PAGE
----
The 382nd began forming on August 10, 1941 at Kansk in the Siberian Military District,[1] based on an RKO order of that date that included the 372nd, 374th, 376th, 378th and 380th Rifle Divisions. Its order of battle, based on the first wartime shtat (table of organization and equipment) for rifle divisions, was as follows:

  • 1265th Rifle Regiment
  • 1267th Rifle Regiment
  • 1269th Rifle Regiment
  • 946th Artillery Regiment[2]
  • 319th Antitank Battalion
  • 383rd Antiaircraft Battery; 670th Antiaircraft Battalion (until May 23, 1943)
  • 425th Mortar Battalion (until September 1, 1942)
  • 445th Reconnaissance Company
  • 663rd Sapper Battalion
  • 834th Signal Battalion (later 564th Signal Company)
  • 468th Medical/Sanitation Battalion
  • 461st Chemical Protection (Anti-gas) Company
  • 498th Motor Transport Company
  • 237th Field Bakery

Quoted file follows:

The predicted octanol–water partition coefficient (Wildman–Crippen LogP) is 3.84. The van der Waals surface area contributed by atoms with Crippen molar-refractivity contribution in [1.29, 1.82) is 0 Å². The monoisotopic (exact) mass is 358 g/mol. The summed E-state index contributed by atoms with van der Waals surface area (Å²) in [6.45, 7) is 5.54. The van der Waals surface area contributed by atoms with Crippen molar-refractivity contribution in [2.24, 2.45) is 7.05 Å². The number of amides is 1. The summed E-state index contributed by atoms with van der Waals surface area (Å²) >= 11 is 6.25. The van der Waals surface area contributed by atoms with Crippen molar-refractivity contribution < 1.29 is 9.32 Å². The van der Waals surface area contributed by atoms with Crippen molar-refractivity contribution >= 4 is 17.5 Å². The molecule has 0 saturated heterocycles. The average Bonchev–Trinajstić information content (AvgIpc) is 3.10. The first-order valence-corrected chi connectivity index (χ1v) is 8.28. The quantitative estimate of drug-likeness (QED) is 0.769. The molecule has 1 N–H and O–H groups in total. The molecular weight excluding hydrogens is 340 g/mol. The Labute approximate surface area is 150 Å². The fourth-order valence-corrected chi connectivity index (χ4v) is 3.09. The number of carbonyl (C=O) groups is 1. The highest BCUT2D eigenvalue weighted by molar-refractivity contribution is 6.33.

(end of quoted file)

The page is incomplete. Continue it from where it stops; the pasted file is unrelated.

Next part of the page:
• 806th Divisional Veterinary Hospital
  • 1431st Field Postal Station
  • 754th (573rd) Field Office of the State Bank

Col. Georgii Petrovich Sokurov, an NKVD officer, was assigned to command of the division on September 1, and he would remain in command until March 21, 1942. In November the division was assigned to the 59th Reserve Army, and remained in there when it became the 59th Army. It moved by rail that month as far as Vologda from where it faced a march of about 700 km to reach the fighting front. The 382nd and its Army joined Volkhov Front in December and the division saw its first action in January, 1942. At this time it had over 10,000 personnel on strength.[3]

Lyuban Offensive Operation